That, according to George Packer, is the Bush Administration’s current strategy for Iraq:
“As a strategy, this amounts to muddling through the rest of the Bush Presidency, without being forced to admit defeat, until January of 2009, when the war will become the new President’s problem.”
The Bush Administration’s fiscal policy is sort of similar. Muddle through with $300b deficits in good times until the end of 2008, hope bad times don't come and then, those deficits – and the growing costs of caring for the baby boom -- are someone else’s problem. The same is true with the external deficit, except there, just keeping the external deficit from getting a lot worse will be a bit of challenge.
This year’s fiscal deficit looks to be a bit smaller than initially forecast. With a progressive income tax, a skewed distribution of income (and taxing exercised stock options as income not capital gains) generates real revenues. But with a strong economy, the deficit should be falling, not just stable.
Every time I look at the CBO’s revenue numbers, I am reminded how lucky the Administration is that it didn’t take Paul O’Neil’s advice and eliminate the corporate income tax. Double taxation and all. The corporate income tax has been the star performer of the last two years – corporate tax revenues are up 30% so far this year, after rising by 50% in 2005. Forecast a 30% increase through the end of the fiscal year, and corporate income taxes will basically have doubled between 2004 and 2006, going from $190b to $360b. That’s real money. And then there would be the optics of getting rid of taxes on oil companies just as their income surged …
The US external situation is similar to the fiscal situation – worse actually. Even if Treasury Under Secretary Tim Adams pulls off a miracle and generates some of the orderly rebalancing the Stephen Roach now expects, the next President will inherit an enormous external deficit. I have been updating some of my forecasts for the current account deficit. Supporse the trade deficit peaks at $820b in 2006 (high oil) and then starts to fall as exports grow at 9% and imports at only 5% in 2007 and 2008. I am still looking at a current account deficit that stays around $1100 billion (above 7% of GDP) for the rest of the Bush Presidency.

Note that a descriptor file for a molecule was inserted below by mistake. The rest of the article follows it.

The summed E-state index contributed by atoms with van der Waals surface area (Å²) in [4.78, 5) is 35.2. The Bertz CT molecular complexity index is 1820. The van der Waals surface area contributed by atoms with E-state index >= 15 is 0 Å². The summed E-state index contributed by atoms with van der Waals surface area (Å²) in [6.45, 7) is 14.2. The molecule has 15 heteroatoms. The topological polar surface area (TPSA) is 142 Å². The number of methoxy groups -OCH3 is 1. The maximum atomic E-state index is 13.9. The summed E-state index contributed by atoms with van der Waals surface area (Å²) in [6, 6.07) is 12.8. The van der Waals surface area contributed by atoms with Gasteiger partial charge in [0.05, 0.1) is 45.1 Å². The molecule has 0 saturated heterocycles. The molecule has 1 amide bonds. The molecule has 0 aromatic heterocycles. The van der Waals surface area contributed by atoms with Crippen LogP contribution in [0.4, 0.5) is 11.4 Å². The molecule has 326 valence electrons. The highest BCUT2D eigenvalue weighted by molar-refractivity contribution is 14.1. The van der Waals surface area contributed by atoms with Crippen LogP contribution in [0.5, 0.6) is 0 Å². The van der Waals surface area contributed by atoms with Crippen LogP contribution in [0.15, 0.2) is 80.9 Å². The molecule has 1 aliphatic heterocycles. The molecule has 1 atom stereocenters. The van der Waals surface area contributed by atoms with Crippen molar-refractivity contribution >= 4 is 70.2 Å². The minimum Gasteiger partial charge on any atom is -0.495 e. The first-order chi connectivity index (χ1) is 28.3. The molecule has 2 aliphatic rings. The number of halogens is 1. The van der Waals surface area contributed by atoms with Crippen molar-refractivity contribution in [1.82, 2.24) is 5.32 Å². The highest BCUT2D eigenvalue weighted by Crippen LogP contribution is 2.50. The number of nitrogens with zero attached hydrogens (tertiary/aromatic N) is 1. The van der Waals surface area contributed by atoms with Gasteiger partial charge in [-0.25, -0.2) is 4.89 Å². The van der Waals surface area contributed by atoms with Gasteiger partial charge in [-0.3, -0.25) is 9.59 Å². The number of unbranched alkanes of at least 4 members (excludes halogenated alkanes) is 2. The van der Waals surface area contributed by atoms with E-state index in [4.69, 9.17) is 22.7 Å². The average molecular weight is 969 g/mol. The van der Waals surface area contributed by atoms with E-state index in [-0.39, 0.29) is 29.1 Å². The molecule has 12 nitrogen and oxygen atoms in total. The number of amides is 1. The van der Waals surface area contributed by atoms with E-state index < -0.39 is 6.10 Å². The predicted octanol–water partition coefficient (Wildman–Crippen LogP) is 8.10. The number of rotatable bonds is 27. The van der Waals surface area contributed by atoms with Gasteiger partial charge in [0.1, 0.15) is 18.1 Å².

That pesky income balance. Rising rates on the United States existing debt and the normalization of rates on debt contracted earlier combine to push net interest payments from around zero in 2005 to maybe $200b in 2008. That drives up the current account deficit even as the trade deficit begins to fall. And between 2005 and 2008 the US net international investment position – the broadest measure of US external debt -- basically doubles, rising from say $3.2 trillion to well over $6 trillion – barring big capital gains on our overseas assets …
And with a net international investment position of $6 trillion plus generating an income deficit of less than $200b, I am including a bit of dark matter in my forecast as well.
$6 trillion more in external debts than external assets, and the need to borrow $1 trillion a year as far as the eye can see. That’s the legacy the Bush Administration would leave for its successor if – and I still think it is a big if – the policies needed to put the world on a path of orderly adjustment are put in place in 2006 and start to yield results in 2007. If nothing happens and the trade deficit continues to expand, the US external position in 2009 would be substantially worse. And if you don't believe in dark matter, the United States' real income balance is worse now, and it will be even worse then.
One last housekeeping note: the graphs on my previous post are down for reasons I don't fully understand. Since the graphs are central to the post, I took the post down temporarily as well – I’ll bring it back up, along with the existing comments, once I get the help I need to fix the graphs.